Today is Holocaust Day—my first in Israel in many years. A solemn occasion anywhere, here it settles over the country like a heavy blanket, and while daily activities do continue amidst the events, a somber mood permeates the day.
This afternoon I went over to Me’ir Park and sat on a bench across from the pond. Birds sang, crows cawed, doves cooed, dogs barked, and the late afternoon sun glinted off the trees. Kids of all ages ran around, playing, shrieking with laughter, falling down, their tears and bruises being administered to by young parents or grandparents. The activity was a nice juxtaposition to my contemplative mood.
I Googled Holocaust Day on my phone and found a book called “The Ravine,” by Wendy Lower. The book is based entirely on a photo of one family being executed at gunpoint by a group of smiling Nazis at the edge of a ravine. I started to watch a presentation about the book given by its author. Her calm and professional manner did not, nor did it intend to, diminish the impact of the photo.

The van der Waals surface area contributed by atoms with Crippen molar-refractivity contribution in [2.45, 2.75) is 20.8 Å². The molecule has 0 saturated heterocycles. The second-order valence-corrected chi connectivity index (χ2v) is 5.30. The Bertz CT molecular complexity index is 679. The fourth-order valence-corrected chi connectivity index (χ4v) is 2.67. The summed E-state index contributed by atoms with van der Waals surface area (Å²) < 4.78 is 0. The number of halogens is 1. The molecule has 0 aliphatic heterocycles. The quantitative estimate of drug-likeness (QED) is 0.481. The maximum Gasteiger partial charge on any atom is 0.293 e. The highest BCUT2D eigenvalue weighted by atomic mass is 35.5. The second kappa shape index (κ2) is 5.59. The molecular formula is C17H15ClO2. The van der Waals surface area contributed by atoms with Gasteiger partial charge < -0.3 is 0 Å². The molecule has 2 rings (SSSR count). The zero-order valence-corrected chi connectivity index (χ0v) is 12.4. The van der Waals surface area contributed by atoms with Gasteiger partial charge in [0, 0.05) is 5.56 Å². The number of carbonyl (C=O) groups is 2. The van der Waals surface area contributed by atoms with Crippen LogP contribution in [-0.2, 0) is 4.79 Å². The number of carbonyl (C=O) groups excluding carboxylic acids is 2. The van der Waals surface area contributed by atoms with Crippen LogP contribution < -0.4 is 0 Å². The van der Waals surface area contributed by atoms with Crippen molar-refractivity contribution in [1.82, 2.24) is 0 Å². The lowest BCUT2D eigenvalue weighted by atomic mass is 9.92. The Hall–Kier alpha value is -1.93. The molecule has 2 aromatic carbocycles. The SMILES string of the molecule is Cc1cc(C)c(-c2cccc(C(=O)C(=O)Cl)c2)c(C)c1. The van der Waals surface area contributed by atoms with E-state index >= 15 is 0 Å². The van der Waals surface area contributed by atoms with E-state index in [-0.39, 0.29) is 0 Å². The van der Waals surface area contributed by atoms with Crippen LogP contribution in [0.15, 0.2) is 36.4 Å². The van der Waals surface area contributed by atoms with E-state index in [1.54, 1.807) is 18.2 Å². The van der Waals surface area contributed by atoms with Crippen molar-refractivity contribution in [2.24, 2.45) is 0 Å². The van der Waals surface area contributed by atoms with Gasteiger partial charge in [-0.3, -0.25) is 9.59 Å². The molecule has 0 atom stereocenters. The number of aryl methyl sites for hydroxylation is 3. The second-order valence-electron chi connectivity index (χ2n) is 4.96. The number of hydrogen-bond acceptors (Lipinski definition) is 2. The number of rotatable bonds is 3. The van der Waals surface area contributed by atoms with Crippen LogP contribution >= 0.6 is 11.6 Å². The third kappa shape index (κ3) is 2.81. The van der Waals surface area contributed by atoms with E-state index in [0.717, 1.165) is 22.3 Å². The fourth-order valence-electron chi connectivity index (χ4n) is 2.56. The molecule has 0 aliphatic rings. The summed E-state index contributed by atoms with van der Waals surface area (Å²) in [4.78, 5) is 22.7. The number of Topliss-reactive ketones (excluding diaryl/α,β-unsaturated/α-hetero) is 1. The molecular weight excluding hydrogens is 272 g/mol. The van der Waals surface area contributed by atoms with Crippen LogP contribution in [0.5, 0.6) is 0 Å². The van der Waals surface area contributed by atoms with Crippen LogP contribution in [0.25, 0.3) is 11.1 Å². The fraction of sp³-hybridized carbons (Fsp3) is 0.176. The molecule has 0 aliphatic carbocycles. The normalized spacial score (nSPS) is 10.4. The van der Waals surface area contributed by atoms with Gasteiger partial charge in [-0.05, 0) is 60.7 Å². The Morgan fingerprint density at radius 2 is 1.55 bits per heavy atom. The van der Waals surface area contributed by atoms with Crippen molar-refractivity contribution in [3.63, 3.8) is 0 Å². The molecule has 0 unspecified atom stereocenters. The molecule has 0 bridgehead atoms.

About ten minutes into the video I looked up and saw a chubby, curly-haired toddler waddling toward me. She did a little dance, then put her arms around my legs, nuzzled her head on my knees, and looked up at me with a smile while her mother looked on from a distance.
I wonder how she knew.